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Measurement agreement in percent body fat estimates among laboratory and field assessments in college students: Use of equivalence testing

  • Ryan D. Burns ,

    Roles Conceptualization, Formal analysis, Investigation, Methodology, Writing – original draft, Writing – review & editing

    Affiliation Department of Health, Kinesiology, and Recreation, University of Utah, Salt Lake City, Utah, United States of America

  • You Fu,

    Roles Data curation, Resources, Writing – original draft, Writing – review & editing

    Affiliation School of Community Health Sciences, University of Nevada Reno, Reno, Nevada, United States of America

  • Nora Constantino

    Roles Conceptualization, Data curation, Project administration, Resources, Supervision, Writing – original draft, Writing – review & editing

    Affiliation School of Community Health Sciences, University of Nevada Reno, Reno, Nevada, United States of America

Measurement agreement in percent body fat estimates among laboratory and field assessments in college students: Use of equivalence testing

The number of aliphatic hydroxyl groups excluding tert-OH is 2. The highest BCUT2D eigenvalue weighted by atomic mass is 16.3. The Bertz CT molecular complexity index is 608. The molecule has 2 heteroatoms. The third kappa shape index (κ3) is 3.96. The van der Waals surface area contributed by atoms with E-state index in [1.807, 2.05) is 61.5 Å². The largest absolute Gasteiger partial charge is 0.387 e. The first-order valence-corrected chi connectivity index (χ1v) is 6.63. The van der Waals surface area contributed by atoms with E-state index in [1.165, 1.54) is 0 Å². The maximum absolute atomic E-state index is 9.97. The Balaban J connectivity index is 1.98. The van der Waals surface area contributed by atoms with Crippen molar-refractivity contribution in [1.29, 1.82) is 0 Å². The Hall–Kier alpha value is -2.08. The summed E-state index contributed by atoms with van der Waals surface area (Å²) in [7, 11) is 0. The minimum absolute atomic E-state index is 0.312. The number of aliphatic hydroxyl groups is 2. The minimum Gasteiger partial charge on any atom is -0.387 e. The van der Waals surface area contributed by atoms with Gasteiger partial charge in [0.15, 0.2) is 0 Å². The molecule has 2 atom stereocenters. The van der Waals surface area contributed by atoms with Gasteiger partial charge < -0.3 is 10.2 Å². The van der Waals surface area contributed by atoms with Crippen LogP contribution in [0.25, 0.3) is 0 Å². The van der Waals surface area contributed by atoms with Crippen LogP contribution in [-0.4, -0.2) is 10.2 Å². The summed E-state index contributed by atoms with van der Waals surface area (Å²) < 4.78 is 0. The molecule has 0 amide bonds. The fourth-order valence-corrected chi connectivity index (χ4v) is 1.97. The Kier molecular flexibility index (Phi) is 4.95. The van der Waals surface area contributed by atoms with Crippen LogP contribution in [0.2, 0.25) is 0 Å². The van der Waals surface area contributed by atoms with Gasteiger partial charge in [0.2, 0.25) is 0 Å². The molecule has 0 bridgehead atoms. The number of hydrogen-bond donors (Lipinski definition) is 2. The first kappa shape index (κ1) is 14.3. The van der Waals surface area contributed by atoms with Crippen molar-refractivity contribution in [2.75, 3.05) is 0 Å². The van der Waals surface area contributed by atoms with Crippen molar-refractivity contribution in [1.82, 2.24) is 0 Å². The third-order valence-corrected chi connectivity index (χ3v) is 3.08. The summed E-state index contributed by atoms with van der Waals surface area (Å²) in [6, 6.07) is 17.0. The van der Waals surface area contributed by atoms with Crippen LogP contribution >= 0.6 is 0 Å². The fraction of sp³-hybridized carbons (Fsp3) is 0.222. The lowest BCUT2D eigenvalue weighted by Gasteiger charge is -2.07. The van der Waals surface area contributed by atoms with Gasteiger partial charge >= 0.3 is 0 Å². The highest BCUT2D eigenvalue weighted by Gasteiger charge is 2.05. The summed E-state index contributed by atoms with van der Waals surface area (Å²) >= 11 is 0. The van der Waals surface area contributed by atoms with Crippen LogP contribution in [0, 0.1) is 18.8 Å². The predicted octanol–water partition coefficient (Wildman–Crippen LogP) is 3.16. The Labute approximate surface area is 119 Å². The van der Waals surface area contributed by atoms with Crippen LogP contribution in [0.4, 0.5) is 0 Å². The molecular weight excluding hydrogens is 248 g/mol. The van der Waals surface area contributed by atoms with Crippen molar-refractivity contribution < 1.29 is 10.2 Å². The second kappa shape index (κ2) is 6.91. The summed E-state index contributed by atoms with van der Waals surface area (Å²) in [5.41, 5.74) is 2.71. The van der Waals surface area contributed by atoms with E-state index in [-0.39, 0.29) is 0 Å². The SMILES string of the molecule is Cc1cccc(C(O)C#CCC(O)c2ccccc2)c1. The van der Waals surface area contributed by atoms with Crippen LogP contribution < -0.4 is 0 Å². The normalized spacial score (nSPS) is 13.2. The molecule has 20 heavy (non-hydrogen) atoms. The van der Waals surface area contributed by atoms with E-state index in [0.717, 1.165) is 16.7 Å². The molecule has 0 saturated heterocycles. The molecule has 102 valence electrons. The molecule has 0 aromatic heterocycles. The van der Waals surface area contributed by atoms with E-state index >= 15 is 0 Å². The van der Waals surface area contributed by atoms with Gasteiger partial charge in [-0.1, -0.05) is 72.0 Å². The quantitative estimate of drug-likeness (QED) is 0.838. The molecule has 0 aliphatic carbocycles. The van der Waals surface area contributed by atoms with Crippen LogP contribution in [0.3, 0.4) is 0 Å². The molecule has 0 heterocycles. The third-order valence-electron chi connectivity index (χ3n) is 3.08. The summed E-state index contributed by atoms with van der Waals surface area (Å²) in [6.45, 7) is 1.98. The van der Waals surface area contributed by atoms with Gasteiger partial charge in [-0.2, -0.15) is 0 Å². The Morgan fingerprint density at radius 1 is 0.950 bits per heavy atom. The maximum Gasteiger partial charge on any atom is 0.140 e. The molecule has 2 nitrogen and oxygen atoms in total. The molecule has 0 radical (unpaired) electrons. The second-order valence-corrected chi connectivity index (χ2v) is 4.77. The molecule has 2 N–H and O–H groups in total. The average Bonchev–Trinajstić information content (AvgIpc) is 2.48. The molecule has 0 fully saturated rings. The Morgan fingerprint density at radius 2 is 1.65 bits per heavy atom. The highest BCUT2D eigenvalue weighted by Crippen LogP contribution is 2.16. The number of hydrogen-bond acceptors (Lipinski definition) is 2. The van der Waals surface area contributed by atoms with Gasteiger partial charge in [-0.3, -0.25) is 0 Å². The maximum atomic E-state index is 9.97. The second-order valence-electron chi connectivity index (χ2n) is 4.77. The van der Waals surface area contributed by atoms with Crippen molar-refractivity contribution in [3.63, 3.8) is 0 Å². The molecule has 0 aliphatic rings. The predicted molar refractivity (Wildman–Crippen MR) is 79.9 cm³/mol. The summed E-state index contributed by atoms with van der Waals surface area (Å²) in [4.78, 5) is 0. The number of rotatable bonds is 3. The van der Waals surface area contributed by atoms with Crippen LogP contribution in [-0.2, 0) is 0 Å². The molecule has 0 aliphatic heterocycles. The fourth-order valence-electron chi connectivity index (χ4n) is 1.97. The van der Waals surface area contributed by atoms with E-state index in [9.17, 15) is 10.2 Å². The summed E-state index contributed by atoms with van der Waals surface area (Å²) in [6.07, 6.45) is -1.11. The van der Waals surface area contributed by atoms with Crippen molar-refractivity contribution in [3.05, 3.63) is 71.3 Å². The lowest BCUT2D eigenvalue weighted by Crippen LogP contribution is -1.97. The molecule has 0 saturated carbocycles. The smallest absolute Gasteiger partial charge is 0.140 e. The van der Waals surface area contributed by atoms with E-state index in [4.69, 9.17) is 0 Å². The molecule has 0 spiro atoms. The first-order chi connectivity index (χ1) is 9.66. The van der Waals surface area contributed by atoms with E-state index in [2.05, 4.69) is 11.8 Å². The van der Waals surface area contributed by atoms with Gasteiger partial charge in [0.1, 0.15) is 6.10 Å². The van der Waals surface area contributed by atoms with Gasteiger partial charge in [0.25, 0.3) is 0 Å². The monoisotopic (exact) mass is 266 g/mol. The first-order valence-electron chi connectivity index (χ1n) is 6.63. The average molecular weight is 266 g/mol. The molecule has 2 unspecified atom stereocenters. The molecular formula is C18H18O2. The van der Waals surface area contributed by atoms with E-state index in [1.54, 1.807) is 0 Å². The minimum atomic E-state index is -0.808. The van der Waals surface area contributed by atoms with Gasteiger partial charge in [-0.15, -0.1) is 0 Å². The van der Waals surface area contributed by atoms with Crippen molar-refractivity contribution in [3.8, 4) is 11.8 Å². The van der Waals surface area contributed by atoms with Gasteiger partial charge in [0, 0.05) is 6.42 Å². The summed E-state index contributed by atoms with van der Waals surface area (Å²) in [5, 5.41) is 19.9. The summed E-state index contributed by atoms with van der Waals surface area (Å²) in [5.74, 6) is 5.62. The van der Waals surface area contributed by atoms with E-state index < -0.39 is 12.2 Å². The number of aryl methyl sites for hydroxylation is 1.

• Ryan D. Burns, 
  • You Fu, 
  • Nora Constantino


The purpose of this study was to examine the agreement in percent body fat estimates among 7 laboratory and field assessments against dual-emission x-ray absorptiometry using equivalence testing. Participants were 437 college students (mean age = 19.2±0.6 years). Dual-emission x-ray absorptiometry was used as the criterion with hydrostatic weighing, skinfold thickness, air displacement plethysmography, near infrared reactance, and three methods of bioelectrical impedance analysis examined as surrogate assessments. Relative agreement was examined using intraclass correlation coefficients. Group level agreement was examined using equivalence testing. Individual-level agreement was assessed using Mean Absolute Percent Error and Bland-Altman Plots. Single measure intraclass correlation coefficient scores ranged from 0.71–0.80. Hydrostatic weighing, skinfold thickness, air displacement plethysmography, and 4-electrode bioelectrical impedance analysis showed statistical equivalence with the criterion using a 10% Equivalence Interval with absolute mean differences ranging from 1.0%-4.9% body fat. Mean Absolute Percent Error ranged from 11.7% using skinfold thickness to 21.9% using Omron (hand-held) bioelectrical impedance analysis. Limits of Agreement were heteroscedastic across the range of mean scores compared to dual-emission x-ray absorptiometry, with greater mean differences observed at higher levels of percent body fat. Hydrostatic weighing, skinfold thickness, air displacement plethysmography, and 4-electrode bioelectrical impedance analysis showed strong evidence for statistical equivalence with dual-emission x-ray absorptiometry in a sample of college students.